You seriously want to vote for one of these guys?
It’s time for my biennial plea for you to abstain from voting. I’ve got my work cut out for me: As election season (mercifully) draws to an end, we’ve reached the time of year when everyone and their mother takes time to urge you to vote, no matter who you vote for, as if the mere act of casting a vote is somehow worthwhile.
What goes conspicuously unmentioned in all these pleas to vote is the simple fact that your vote is extremely unlikely to make a difference. This is nothing but a statement of mathematical fact: The odds of an election in which millions of votes are cast being decided by one vote* are essentially zero. Even in smaller, more local races, or elections that are extremely close, the odds of your vote being decisive are still incredibly small. The only elections that have been decided by one vote were races in which fewer than 10,000 votes were cast. Continue reading
What we read while everyone misremembered Mary Shelley’s book…
“Strength comes into the gym, not personality.” —Frank
“I am furious. I should be swinging the fish.” —Marie
We’re more than halfway through this season of the Challenge now, and it’s officially clear who the villain is: Alton. It’s certainly a surprise to me, and anyone else who remembers Alton from his days of dominance on The Gauntlet II and The Inferno III, but it’s hard to defend him after last night’s episode.
In at least his partial defense, there comes a time for every veteran player when he is outnumbered by rookies who don’t know or like him, and often the vets don’t know how to handle this. Alton clearly resents the “children” in the house with him this season, and some of that is certainly justified based on their treatment of him and his team, but his response was equally childish. At the beginning of last night’s episode, for example, he denied the whole cast the opportunity to go to the beach because he didn’t feel like it. Continue reading
TIM: John, the readers of NPI are in luck. San Francisco’s dramatic comeback — although Jayson Stark, let’s cool it on the overzealous use of the adjective “impossible” — means the Cardinals aren’t in the World Series, which means my personal boycott of previewing Cardinals postseason series doesn’t affect this Fall Classic.
I guess we should start by talking about the team that’s played in the last several weeks in the Giants. What do you think about this team, especially with the 2010 Giants in the back of your mind? I mean, Barry Zito in Game 1? LOL, right?
JOHN: Totes LOL. When Zito was shutting down the Cardinals lineup in Game 5, my brother and I got into a discussion about his absurd contract. We both seemed to entertain the idea that San Francisco has salvaged some value out of him. After all, he won 15 games this year and came up huge in the NLCS. But, really, when you look at his stats, he’s still a pretty lousy starting pitcher and has been throughout his time with the Giants.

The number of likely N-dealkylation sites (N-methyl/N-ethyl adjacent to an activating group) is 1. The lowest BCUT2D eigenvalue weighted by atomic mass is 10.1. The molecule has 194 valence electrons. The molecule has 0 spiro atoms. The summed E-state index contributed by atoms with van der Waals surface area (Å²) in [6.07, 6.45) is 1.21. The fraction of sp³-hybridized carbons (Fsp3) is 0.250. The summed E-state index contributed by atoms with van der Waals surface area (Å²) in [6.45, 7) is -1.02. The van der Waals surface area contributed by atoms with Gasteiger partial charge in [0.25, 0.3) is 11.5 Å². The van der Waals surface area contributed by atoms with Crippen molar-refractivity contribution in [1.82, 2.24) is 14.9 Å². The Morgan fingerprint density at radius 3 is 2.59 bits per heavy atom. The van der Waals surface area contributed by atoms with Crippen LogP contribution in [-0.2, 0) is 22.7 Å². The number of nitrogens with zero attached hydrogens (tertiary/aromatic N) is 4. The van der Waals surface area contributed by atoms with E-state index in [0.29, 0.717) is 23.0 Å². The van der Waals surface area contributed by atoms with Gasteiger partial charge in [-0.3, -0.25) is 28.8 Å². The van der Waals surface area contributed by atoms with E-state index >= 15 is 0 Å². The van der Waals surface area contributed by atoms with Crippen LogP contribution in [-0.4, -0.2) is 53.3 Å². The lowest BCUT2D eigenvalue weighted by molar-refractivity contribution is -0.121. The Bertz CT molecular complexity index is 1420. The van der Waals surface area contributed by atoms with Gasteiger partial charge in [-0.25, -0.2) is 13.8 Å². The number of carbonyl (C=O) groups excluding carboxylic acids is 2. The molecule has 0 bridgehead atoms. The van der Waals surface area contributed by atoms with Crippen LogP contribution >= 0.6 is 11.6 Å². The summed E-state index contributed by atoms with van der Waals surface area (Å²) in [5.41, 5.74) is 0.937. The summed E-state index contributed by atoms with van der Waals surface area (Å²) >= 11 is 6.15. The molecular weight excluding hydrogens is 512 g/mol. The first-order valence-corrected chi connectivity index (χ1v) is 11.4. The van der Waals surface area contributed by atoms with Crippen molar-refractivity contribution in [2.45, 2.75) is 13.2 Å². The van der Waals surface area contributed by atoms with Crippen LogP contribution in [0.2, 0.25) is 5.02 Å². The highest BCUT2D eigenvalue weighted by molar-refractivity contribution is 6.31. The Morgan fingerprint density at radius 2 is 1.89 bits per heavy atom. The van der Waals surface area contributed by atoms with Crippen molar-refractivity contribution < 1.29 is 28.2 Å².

I suppose, though, that pitching him in Game 1 at least works with the logic you brought a few years ago in a postseason preview: If you’re going up against someone like Justin Verlander, you might as well use someone like Zito. If he’s terrible, then you just shrug it off and say you probably weren’t going to beat Verlander no matter what. But if Zito has another performance like he did in St. Louis, then maybe SF can steal Game 1 and still have Baumgarner, Vogelsong, and Cain lined up for the rest of the series.
I know that’s not the Giants’ actual reasoning (and I also realize it doesn’t answer your question– what is this a Presidential debate? Am I right?), but should a San Francisco fan take comfort in that anyway?
What we read while sorting through binders full of bad binders full of women jokes…
“There’s one thing I hate worse than everything else in the world, and that’s quitters.”—TJ Lavin
“You’re a disgrace to the humankind!” —Camila
You know, for someone who so vocally resents all the people who doubt and disrespect him, you’d think Eric wouldn’t want to give those people any more ammunition. And yet, he has repeatedly displayed a tendency towards failure and defeatism. The most obvious point against him in this regard is his collapse during the final challenge of The Gauntlet III—after which, he was allegedly back into to have a few drinks at the wrap party, according to the Reunion show—but at least that was a real medical issue. Twice this season, he has thrown in the towel for no real reason: In Week 1, when he DQed his team from the challenge, and last night, when he gave up in an elimination challenge because he didn’t like the way Camila was talking to him.
Of course, it’s possible that the fact that he was facing Devyn, who is apparently his soulmate, in the Arena, and thus one of them would have been eliminated no matter what, sapped his motivation. But it was still a pretty shitty thing for him to do to his teammate, who had no say in the matter. And though Camila was pretty nasty to Eric—showing shades of Laurel’s diatribe in Cutthroat—I can understand where she’s coming from. Like TJ, I have no patience for quitters, especially if there’s no strategic reason behind it. Continue reading
What we read while picking the worst day to skydive from only 23 miles up…